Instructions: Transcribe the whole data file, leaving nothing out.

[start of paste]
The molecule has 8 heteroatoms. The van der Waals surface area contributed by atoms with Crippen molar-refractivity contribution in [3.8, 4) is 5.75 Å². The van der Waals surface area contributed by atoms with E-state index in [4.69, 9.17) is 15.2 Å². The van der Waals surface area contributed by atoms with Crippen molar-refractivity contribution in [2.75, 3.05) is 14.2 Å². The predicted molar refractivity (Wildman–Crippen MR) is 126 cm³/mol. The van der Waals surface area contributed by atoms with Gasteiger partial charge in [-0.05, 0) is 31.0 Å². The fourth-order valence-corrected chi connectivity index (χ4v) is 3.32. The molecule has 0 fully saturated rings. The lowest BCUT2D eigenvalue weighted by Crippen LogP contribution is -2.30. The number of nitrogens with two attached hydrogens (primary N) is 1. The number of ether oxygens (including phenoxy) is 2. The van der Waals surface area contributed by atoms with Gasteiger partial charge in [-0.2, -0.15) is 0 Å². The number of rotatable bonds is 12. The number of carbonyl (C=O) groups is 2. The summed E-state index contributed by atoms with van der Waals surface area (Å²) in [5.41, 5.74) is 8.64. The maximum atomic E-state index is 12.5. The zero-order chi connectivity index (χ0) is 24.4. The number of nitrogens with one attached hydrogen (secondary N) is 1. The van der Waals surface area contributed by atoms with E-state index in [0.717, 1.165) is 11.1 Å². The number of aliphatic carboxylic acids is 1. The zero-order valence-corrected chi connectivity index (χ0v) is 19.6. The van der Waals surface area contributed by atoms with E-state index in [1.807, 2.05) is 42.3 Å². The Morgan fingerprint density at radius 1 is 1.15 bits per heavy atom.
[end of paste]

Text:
The molecule has 8 heteroatoms. The van der Waals surface area contributed by atoms with Crippen molar-refractivity contribution in [3.8, 4) is 5.75 Å². The van der Waals surface area contributed by atoms with E-state index in [4.69, 9.17) is 15.2 Å². The van der Waals surface area contributed by atoms with Crippen molar-refractivity contribution in [2.75, 3.05) is 14.2 Å². The predicted molar refractivity (Wildman–Crippen MR) is 126 cm³/mol. The van der Waals surface area contributed by atoms with Gasteiger partial charge in [-0.05, 0) is 31.0 Å². The fourth-order valence-corrected chi connectivity index (χ4v) is 3.32. The molecule has 0 fully saturated rings. The lowest BCUT2D eigenvalue weighted by Crippen LogP contribution is -2.30. The number of nitrogens with two attached hydrogens (primary N) is 1. The number of ether oxygens (including phenoxy) is 2. The van der Waals surface area contributed by atoms with Gasteiger partial charge in [-0.2, -0.15) is 0 Å². The number of rotatable bonds is 12. The number of carbonyl (C=O) groups is 2. The summed E-state index contributed by atoms with van der Waals surface area (Å²) in [5.41, 5.74) is 8.64. The maximum atomic E-state index is 12.5. The zero-order chi connectivity index (χ0) is 24.4. The number of nitrogens with one attached hydrogen (secondary N) is 1. The van der Waals surface area contributed by atoms with E-state index in [0.717, 1.165) is 11.1 Å². The number of aliphatic carboxylic acids is 1. The zero-order valence-corrected chi connectivity index (χ0v) is 19.6. The van der Waals surface area contributed by atoms with E-state index in [1.807, 2.05) is 42.3 Å². The Morgan fingerprint density at radius 1 is 1.15 bits per heavy atom.